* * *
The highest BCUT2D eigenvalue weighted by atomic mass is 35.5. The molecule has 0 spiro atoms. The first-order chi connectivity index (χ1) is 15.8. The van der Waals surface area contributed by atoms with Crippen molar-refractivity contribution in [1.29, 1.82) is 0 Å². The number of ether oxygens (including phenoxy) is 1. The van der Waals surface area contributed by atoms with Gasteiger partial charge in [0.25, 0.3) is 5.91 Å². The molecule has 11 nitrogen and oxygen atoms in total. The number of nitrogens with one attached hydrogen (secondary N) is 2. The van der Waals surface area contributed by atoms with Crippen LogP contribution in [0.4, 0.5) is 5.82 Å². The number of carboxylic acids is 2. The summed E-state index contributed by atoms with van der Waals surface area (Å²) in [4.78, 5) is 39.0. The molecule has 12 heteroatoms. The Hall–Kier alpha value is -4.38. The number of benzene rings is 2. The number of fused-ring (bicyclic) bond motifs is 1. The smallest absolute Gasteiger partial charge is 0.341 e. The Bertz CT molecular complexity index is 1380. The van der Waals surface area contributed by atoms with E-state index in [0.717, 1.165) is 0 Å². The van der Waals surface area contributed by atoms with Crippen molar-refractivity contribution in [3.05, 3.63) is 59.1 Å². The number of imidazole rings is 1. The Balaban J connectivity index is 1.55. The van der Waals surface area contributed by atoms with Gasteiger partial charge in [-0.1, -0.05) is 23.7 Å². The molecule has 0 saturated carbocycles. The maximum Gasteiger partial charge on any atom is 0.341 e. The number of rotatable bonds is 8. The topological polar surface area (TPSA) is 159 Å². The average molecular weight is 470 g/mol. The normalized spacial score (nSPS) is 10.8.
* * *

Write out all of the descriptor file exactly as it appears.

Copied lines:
The highest BCUT2D eigenvalue weighted by atomic mass is 35.5. The molecule has 0 spiro atoms. The first-order chi connectivity index (χ1) is 15.8. The van der Waals surface area contributed by atoms with Crippen molar-refractivity contribution in [1.29, 1.82) is 0 Å². The number of ether oxygens (including phenoxy) is 1. The van der Waals surface area contributed by atoms with Gasteiger partial charge in [0.25, 0.3) is 5.91 Å². The molecule has 11 nitrogen and oxygen atoms in total. The number of nitrogens with one attached hydrogen (secondary N) is 2. The van der Waals surface area contributed by atoms with Crippen LogP contribution in [0.4, 0.5) is 5.82 Å². The number of carboxylic acids is 2. The summed E-state index contributed by atoms with van der Waals surface area (Å²) in [4.78, 5) is 39.0. The molecule has 12 heteroatoms. The Hall–Kier alpha value is -4.38. The number of benzene rings is 2. The number of fused-ring (bicyclic) bond motifs is 1. The smallest absolute Gasteiger partial charge is 0.341 e. The Bertz CT molecular complexity index is 1380. The van der Waals surface area contributed by atoms with E-state index in [0.717, 1.165) is 0 Å². The van der Waals surface area contributed by atoms with Crippen molar-refractivity contribution in [3.05, 3.63) is 59.1 Å². The number of imidazole rings is 1. The Balaban J connectivity index is 1.55. The van der Waals surface area contributed by atoms with Gasteiger partial charge in [-0.1, -0.05) is 23.7 Å². The molecule has 0 saturated carbocycles. The maximum Gasteiger partial charge on any atom is 0.341 e. The number of rotatable bonds is 8. The topological polar surface area (TPSA) is 159 Å². The average molecular weight is 470 g/mol. The normalized spacial score (nSPS) is 10.8.